Category Archives: Latest Research
Research commissioned by the US State of Vermont shows that acupuncture is effective for chronic pain and offers a wide array of other benefits, for patients on low incomes and treated under the government-funded Medicaid scheme. Previous studies have shown that this population is hampered in its access to non-pharmacological treatments, by lack of health insurance. In a pragmatic randomised trial, Medicaid patients with chronic pain were offered up to 12 acupuncture sessions over a 60 day period. This resulted in 156 patients (111 women & 45 men) receiving an average 8.2 treatments.
– There were significant improvements in pain intensity, pain interference, physical function, fatigue, anxiety, depression, sleep and social isolation.
– 57% of patients using non-opioid analgesics reported reductions in use.
– 32% of patients using opioid analgesics reported reductions in use.
– 74% of employed patients reported improved capacity to work.
– 96% of patients would recommend acupuncture to others with chronic pain.
(Acupuncture for Chronic Pain in the Vermont Medicaid Population: A Prospective, Pragmatic Intervention Trial. Global Advances in Health & Medicine, April 2018.)
Chinese researchers investigating acupuncture for stroke rehabilitation have found that the addition of acupuncture to physical therapy for patients with shoulder-hand syndrome, significantly contributes to pain reduction and functional improvements. A total of 178 patients received either standard rehabilitation therapy or standard therapy plus acupuncture, in a hospital setting. Acupuncture was given once per day for a month.
At the end of the treatment period, early pain relief, upper extremity motor function and quality of life, were all significantly better in the acupuncture group.
(A clinical study on acupuncture in combination with routine rehabilitation therapy for early pain recovery of post-stroke shoulder-hand syndrome. Experimental & Therapeutic Medicine, 18 December 2017.)
A randomised controlled trial in China looking at acupuncture for indigestion (dyspepsia) has demonstrated that it can improve the symptoms. A total of 200 patients with persistent functional dyspepsia were assigned to receive 20 sessions of either true or sham control electroacupuncture over a four week period. Symptom scores showed true electroacupuncture to be superior to sham at all time points, and its effect persisted for 20 weeks following the end of the treatment period.
(Electroacupuncture for patients with refractory functional dyspepsia: A randomized controlled trial. Neurogastroenterology & Motility, 28 February 2018.)
The results of a large study undertaken in China suggest that using acupuncture for constipation is as effective as drug therapy. A total of 684 patients with chronic functional constipation, were randomly allocated to receive one of three acupuncture protocols or the drug mosapride, for four weeks. Sixteen acupuncture treatments were given over the four weeks, with electrical stimulation on the needles.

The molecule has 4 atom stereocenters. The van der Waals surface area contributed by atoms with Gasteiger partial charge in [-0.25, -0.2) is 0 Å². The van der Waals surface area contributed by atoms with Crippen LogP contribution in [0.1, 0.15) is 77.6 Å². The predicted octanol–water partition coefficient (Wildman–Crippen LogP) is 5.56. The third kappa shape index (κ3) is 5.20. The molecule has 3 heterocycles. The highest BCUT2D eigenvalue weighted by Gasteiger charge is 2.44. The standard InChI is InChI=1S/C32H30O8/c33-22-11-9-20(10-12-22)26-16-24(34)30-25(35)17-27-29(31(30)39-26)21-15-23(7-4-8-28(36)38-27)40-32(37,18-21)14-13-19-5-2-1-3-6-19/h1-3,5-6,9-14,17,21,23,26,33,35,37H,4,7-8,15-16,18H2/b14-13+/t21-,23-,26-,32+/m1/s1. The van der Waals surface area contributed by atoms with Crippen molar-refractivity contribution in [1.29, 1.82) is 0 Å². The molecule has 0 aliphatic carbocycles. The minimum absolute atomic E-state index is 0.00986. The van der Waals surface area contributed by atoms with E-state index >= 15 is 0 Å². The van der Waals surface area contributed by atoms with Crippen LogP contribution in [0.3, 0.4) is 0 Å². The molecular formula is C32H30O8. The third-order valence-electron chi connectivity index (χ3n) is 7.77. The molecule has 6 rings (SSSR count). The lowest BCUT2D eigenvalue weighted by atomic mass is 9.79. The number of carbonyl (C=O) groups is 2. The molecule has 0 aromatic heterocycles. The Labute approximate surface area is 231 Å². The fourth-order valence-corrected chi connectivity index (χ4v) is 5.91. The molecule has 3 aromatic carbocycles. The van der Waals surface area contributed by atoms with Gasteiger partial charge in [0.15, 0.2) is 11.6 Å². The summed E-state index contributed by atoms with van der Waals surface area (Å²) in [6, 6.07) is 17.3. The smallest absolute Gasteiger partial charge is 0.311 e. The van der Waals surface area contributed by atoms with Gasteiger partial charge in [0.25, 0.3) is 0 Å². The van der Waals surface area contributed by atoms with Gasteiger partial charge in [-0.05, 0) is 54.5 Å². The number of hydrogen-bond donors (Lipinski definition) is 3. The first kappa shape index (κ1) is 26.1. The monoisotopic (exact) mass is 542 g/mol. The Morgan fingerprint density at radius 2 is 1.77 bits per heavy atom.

After four weeks, the number of spontaneous bowel movements had increased significantly and fairly equally across all four groups. At eight week follow up however, the change had become significantly smaller in the drug group compared with all three acupuncture groups.
(Acupuncture for patients with chronic functional constipation: A randomized controlled trial. Neurogastroenterology & Motility, 2 February 2018.)
Authors of a German study looking at acupuncture for hayfever have concluded that patients can significantly reduce their use of antihistamines whilst also improving their symptoms. At the start of the pollen season, 414 patients aged 16 to 45 were randomised into three groups: acupuncture plus cetirizine, sham acupuncture plus cetirizine, and cetirizine alone. The acupuncture group received 12 sessions over the eight week intervention period. All participants documented their medication use before and during the trial.
The results showed that eight weeks of true acupuncture was associated with significantly fewer days of antihistamine use, compared with the sham acupuncture and cetirizine alone groups. Also in contrast to the other two groups, the acupuncture patients did not need to increase the number of days on which they used antihistamines, as the pollen season moved from onset to peak. Approximately 38% of the acupuncture group used no antihistamines at all, compared to 16% in the group in which antihistamines only were permitted.
The authors state that acupuncture is relatively safe, and common side effects are bleeding and haematoma caused by the needles. In contrast, antihistamines like cetirizine commonly cause fatigue, dizziness, headaches, sleepiness and sore throat. They reduce patients’ quality of life, and affect daily life and activities. Clinical guidelines strongly recommend antihistamines however, and acupuncture is listed as a supplementary option. These results encourage consideration of the need for a stronger position of acupuncture in those guidelines, as a valuable, additional treatment option.
(Impact of acupuncture on antihistamine use in patients suffering seasonal allergic rhinitis: secondary analysis of results from a randomised controlled trial. Acupuncture in Medicine, 10 February 2018.)